Defense attorney Joseph J. Terranova questioned Walter about Cartagena’s reaction.

“Your expectations of how she would react were not fulfilled?” Terranova asked.

“I had no expectations,” Walter said.

Terranova then asked Walter if he felt her reaction was a “suspicious sign” that she may have been involved in her daughter’s death. The detective said no.

Detective Edward Solak, who talked to Cartagena at the hospital the evening of Nov. 30, testified that she told him she tried to kill herself by taking pills for 24 hours because of her failed marriage.

He said she also mentioned financial troubles and a house foreclosure.

Solak said he asked her if she had any children, and she mentioned Bianca, who she said was with her mother. She said she last saw her daughter Nov. 29 when her mother picked her up at her home around 5 p.m., acccording to Solak.

Solak said Cartagena told him that she loves her daughter to death.

Detective Matthew Gould testified that he and two other officers went into the shed where another officer had found Cartagena following the discovery of Bianca’s body.

He said she was wearing a winter jacket and sneakers, her eyes were closed and she appeared to be unresponsive.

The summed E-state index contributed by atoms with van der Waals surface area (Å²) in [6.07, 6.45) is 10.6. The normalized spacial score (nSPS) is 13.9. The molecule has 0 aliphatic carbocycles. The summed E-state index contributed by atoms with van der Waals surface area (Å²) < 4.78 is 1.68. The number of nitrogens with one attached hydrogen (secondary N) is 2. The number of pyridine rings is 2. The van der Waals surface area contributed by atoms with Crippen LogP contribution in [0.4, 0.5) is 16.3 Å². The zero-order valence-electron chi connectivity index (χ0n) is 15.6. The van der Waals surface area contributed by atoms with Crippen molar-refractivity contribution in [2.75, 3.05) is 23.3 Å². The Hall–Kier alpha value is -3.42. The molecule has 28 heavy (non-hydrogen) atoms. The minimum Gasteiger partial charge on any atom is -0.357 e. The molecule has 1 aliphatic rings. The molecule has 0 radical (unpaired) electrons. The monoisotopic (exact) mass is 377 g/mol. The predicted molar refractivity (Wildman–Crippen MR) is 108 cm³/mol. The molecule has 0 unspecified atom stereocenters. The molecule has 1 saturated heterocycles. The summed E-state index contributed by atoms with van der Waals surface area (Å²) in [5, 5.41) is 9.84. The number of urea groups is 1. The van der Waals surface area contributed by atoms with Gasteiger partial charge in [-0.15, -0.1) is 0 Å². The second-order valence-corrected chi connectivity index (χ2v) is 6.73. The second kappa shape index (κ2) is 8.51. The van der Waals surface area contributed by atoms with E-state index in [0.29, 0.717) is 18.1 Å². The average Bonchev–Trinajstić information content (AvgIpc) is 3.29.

But when he shined a flashlight in her face, her eyes started twitching and she became somewhat responsive. He said he found a large bottle of ibuprofen and a bottle of ice tea near her body.

He said the bottle had some pills left in it, but he didn’t know how many pills she had taken. He said seven other bottles of pills were found in the house.

Earlier Tuesday, a paramedic and another Amherst police officer testified that Cartagena appeared to be faking unconsciousness when they saw her in the shed.

Donald Snyder, a paramedic with Twin City Ambulance, said her eyes were closed, but he noticed the eyes were twitching, adding that she appeared to be forcing her eyes closed. He said he called out to her, but she did not respond.

Snyder said he took her hands and held them over her head, then let them go. He said she let them fall behind her head. He said normally they would have fallen in her face if she had been truly unconscious.

He said this test showed she was not unconscious.

“She was faking,” he said.

Snyder put her in the ambulance. On the way to ECMC, he said she responded to his questions. When he asked her what had happened, he said she indicated she had taken a lot of pills the night before, including an anti-depressant and an anti-seizure medication. He said her medical condition appeared to be stable.

Officer Mark Doldan testified that when he asked Cartagena some questions in the ambulance, she pretended initially she was not able to respond, although he said she did respond later.

Doldan testified that when he asked her if anything had happened to her daughter, she told him that she wasn’t aware of anything, unless something happened to her after she took the pills. He said she told him she would never hurt Bianca.

email: jstaas@buffnews.com